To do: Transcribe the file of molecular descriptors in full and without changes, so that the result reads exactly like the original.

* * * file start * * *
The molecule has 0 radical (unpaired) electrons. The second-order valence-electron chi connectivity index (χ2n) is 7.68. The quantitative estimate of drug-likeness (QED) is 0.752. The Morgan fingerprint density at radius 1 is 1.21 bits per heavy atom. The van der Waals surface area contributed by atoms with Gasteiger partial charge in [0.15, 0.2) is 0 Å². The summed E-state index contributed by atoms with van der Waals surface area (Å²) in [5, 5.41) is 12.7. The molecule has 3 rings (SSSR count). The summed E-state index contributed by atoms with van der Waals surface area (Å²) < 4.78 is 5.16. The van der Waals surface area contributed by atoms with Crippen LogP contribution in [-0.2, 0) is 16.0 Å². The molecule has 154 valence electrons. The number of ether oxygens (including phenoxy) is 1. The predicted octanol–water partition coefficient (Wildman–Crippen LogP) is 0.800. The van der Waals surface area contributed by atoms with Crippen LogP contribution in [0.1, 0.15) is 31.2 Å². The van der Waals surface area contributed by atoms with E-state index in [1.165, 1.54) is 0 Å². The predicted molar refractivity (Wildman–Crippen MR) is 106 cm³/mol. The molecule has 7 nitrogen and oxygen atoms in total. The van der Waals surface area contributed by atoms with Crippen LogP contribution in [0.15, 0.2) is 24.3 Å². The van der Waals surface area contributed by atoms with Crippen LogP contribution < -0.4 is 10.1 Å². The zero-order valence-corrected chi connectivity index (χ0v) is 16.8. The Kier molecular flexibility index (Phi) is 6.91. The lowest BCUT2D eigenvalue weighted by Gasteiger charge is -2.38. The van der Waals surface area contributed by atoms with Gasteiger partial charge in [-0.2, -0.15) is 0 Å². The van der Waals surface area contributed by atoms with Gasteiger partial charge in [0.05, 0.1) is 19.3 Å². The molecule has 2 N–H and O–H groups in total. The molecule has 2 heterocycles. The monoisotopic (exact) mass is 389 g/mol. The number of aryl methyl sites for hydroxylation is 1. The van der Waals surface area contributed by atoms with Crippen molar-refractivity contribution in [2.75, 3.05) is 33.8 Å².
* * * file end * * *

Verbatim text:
The molecule has 0 radical (unpaired) electrons. The second-order valence-electron chi connectivity index (χ2n) is 7.68. The quantitative estimate of drug-likeness (QED) is 0.752. The Morgan fingerprint density at radius 1 is 1.21 bits per heavy atom. The van der Waals surface area contributed by atoms with Gasteiger partial charge in [0.15, 0.2) is 0 Å². The summed E-state index contributed by atoms with van der Waals surface area (Å²) in [5, 5.41) is 12.7. The molecule has 3 rings (SSSR count). The summed E-state index contributed by atoms with van der Waals surface area (Å²) < 4.78 is 5.16. The van der Waals surface area contributed by atoms with Crippen LogP contribution in [-0.2, 0) is 16.0 Å². The molecule has 154 valence electrons. The number of ether oxygens (including phenoxy) is 1. The predicted octanol–water partition coefficient (Wildman–Crippen LogP) is 0.800. The van der Waals surface area contributed by atoms with Crippen LogP contribution in [0.1, 0.15) is 31.2 Å². The van der Waals surface area contributed by atoms with E-state index in [1.165, 1.54) is 0 Å². The predicted molar refractivity (Wildman–Crippen MR) is 106 cm³/mol. The molecule has 7 nitrogen and oxygen atoms in total. The van der Waals surface area contributed by atoms with Crippen LogP contribution in [0.15, 0.2) is 24.3 Å². The van der Waals surface area contributed by atoms with Crippen LogP contribution < -0.4 is 10.1 Å². The zero-order valence-corrected chi connectivity index (χ0v) is 16.8. The Kier molecular flexibility index (Phi) is 6.91. The lowest BCUT2D eigenvalue weighted by Gasteiger charge is -2.38. The van der Waals surface area contributed by atoms with Gasteiger partial charge in [-0.2, -0.15) is 0 Å². The van der Waals surface area contributed by atoms with Gasteiger partial charge in [0.05, 0.1) is 19.3 Å². The molecule has 2 N–H and O–H groups in total. The molecule has 2 heterocycles. The monoisotopic (exact) mass is 389 g/mol. The number of aryl methyl sites for hydroxylation is 1. The van der Waals surface area contributed by atoms with Crippen molar-refractivity contribution in [2.75, 3.05) is 33.8 Å².